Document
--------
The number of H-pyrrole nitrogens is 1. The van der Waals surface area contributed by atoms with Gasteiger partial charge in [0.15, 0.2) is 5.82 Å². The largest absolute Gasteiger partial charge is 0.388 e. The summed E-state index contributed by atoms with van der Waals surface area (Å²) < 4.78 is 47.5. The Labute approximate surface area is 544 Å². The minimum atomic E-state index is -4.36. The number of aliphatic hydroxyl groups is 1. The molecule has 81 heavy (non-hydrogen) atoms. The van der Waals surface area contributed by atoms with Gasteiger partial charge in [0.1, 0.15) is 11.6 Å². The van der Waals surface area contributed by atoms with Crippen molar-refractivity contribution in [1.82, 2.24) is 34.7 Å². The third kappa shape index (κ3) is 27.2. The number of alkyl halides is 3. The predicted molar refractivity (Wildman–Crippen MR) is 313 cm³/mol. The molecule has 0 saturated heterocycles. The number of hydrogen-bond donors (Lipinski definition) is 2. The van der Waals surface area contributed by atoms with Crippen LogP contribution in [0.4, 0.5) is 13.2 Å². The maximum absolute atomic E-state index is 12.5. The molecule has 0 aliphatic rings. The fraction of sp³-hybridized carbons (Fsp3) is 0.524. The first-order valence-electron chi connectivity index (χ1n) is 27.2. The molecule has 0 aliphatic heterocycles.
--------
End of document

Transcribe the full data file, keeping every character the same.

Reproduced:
The number of H-pyrrole nitrogens is 1. The van der Waals surface area contributed by atoms with Gasteiger partial charge in [0.15, 0.2) is 5.82 Å². The largest absolute Gasteiger partial charge is 0.388 e. The summed E-state index contributed by atoms with van der Waals surface area (Å²) < 4.78 is 47.5. The Labute approximate surface area is 544 Å². The minimum atomic E-state index is -4.36. The number of aliphatic hydroxyl groups is 1. The molecule has 81 heavy (non-hydrogen) atoms. The van der Waals surface area contributed by atoms with Gasteiger partial charge in [0.1, 0.15) is 11.6 Å². The van der Waals surface area contributed by atoms with Crippen molar-refractivity contribution in [1.82, 2.24) is 34.7 Å². The third kappa shape index (κ3) is 27.2. The number of alkyl halides is 3. The predicted molar refractivity (Wildman–Crippen MR) is 313 cm³/mol. The molecule has 0 saturated heterocycles. The number of hydrogen-bond donors (Lipinski definition) is 2. The van der Waals surface area contributed by atoms with Crippen LogP contribution in [0.4, 0.5) is 13.2 Å². The maximum absolute atomic E-state index is 12.5. The molecule has 0 aliphatic rings. The fraction of sp³-hybridized carbons (Fsp3) is 0.524. The first-order valence-electron chi connectivity index (χ1n) is 27.2. The molecule has 0 aliphatic heterocycles.